Even if you’ve never heard of Naomi Oreskes you’ll know her pet theory. It’s the one that says that a handful of contrarian, “denier” scientists in the pay of Big Oil are skewing the debate on global warming by deliberately misrepresenting the science, just like they did with tobacco smoking, acid rain and the hole in the ozone layer.
This was the thesis of her 2010 book Merchants of Doubt, whose film version was all set to be one of this year’s biggest flops, till tragically it was overtaken last week by a movie about an institution even more corrupt than the IPCC – the $30 million FIFA hagiography United Passions which made just $918 in its opening weekend.
Merchants of Doubt is complete tosh, of course. But that hasn’t stopped the usual suspects from citing it ad nauseam in order to support their conspiracy theories about “anti-science” conservatives lying for political and material ends. After all, Naomi must be a serious person: why else would she have been appointed Harvard’s Professor for the History of Science and Affiliated Professor of Earth and Planetary Sciences?
But Naomi has a dark secret. Well, a couple of them, actually. The first is that for an ardent saviour of the planet she seems oddly reluctant to adopt the hairshirt, low-carbon lifestyle she wants to inflict on everyone else.
Here’s a Tweet she sent from her favourite skiing resort last year.
@mistybroesicke Wish I were. I’m in Massachusetts. Just moved here from California; ski a lot in Utah. Summited Grand Teton in 2012.
— Naomi Oreskes (@NaomiOreskes) June 10, 2014
Harvard, as Bishop Hill notes, is only a short 2362 mile hop to Salt Lake City, the main entry point to Utah where Naomi skis “a lot.” And hey, what’s the occasional, nearly-5000 mile round plane trip when you’re on the right side of the argument? Naomi’s absolute moral and environmental rectitude is, no doubt, what gives her confidence to make pronouncements like this one on the Pope’s Encyclical.
Naomi’s even darker secret, though, is that she used not to be this way. If you read her earliest work – from the period, cynics like me might argue, when she still maintained a shred of intellectual credibility – you could almost be reading the arguments of a fully-paid-up climate sceptic.
We know this thanks to reader Frederick Colbourne at the Bishop Hill blog, who has unearthed a paper she co-wrote in 1994, on the vital importance in science of not placing too much faith in models.
“A model, like a novel, may resonate with nature, but it is not a “real” thing. Like a novel, a model may be convincing it may “ring true” if it is consistent with our experience of the natural world. But just as we may wonder how much the characters in a novel are drawn from real life and how much is artifice, we might ask the same of a model: How much is based on observation and measurement of accessible phenomena, how much is based on informed judgment, and how much is convenience? Fundamentally, the reason for modeling is a lack of full access, either in time or space, to the phenomena of interest. In areas where public policy and public safety are at stake, the burden is on the modeler to demonstrate the degree of correspondence between the model and the material world it seeks to represent and to delineate the limits of that correspondence.”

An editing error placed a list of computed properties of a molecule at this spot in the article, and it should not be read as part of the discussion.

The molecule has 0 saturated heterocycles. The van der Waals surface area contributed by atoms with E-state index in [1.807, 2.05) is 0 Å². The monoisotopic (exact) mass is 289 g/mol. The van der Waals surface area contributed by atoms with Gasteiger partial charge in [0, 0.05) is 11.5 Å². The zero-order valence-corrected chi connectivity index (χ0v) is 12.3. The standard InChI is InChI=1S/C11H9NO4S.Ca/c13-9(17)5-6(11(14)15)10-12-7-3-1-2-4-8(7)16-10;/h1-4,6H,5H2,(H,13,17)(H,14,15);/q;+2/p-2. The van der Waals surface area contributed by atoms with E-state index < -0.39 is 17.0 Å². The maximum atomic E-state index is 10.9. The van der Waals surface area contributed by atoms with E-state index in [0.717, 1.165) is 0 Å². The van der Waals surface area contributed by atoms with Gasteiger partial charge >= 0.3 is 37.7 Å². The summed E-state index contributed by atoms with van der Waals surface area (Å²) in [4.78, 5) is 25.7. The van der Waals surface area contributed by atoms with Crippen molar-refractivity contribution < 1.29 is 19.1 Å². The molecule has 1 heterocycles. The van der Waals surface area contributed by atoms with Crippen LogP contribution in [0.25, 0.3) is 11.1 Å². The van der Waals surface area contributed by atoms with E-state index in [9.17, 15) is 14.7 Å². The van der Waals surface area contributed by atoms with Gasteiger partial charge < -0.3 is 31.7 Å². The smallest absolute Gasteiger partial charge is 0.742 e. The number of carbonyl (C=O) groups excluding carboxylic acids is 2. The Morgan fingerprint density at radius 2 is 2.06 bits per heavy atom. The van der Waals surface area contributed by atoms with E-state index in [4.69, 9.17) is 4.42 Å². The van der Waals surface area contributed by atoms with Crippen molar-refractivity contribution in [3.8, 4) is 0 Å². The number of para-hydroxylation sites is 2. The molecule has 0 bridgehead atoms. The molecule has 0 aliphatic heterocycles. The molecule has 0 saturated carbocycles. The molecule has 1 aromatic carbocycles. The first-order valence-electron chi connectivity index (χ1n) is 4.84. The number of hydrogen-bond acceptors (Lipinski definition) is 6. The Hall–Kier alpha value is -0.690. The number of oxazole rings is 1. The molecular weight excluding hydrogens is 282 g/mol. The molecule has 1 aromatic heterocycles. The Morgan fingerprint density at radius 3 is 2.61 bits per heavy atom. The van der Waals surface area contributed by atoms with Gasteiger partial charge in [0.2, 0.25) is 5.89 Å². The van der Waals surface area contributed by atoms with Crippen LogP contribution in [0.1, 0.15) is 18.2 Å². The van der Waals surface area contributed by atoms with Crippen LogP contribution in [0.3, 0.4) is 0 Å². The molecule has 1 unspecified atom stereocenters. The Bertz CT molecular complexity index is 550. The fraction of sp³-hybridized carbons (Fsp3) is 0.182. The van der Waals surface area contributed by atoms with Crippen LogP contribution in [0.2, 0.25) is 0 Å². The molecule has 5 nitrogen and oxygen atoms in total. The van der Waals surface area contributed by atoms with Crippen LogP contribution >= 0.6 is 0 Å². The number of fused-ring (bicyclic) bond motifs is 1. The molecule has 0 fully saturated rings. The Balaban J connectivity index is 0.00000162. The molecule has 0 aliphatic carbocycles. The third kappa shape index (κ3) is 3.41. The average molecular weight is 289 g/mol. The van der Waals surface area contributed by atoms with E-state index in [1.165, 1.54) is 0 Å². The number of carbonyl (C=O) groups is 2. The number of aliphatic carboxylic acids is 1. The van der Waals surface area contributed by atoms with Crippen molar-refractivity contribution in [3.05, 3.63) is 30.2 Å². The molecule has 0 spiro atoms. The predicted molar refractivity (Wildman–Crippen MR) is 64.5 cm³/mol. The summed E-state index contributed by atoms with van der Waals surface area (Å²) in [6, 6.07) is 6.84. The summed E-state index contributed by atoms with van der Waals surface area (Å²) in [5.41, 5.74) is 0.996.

Then in 1999, she published a book on another of those cases frequently cited by sceptics in order to make their point that “consensus” has no place in science.
In the Rejection of Continental Drift, Oreskes told the story of how the scientific establishment closed ranks and stubbornly refused to accept a controversial theory on plate tectonics (advanced by, among others, Alfred Wegener) – even though it subsequently turned out to be true.
Oreskes’s sensible conclusion was that scientific institutions have a vested interest in enforcing consensus at the expense of new knowledge:
“And we are placing responsibility for making new knowledge in the hands of those who have the most old knowledge to unmake. The recognition of scientific expertise — the very stuff that enables scientists to build on prior results — at the same time makes scientific judgments inescapably personal and historical, undermining our deepest wishes for knowledge that might somehow be transcendent.”
Indeed. Which does rather invite the obvious question: if Naomi Oreskes was bright enough to grasp this at the beginning, what possible blinding revelation can have persuaded her to change her mind?
Or, to put it another way: what can have lured Naomi Oreskes from the ill-funded, vilified, and often tenure-free world of scepticism to the richly-well-paid, jet-setting, self-congratulatory, prize-abundant, professorship-guaranteeing realm of climate change alarmism?
Have to say, I’m stumped. Perhaps we should launch some Fermat’s-Last-Theorem-style prize in order to help us solve this near-impossible conundrum.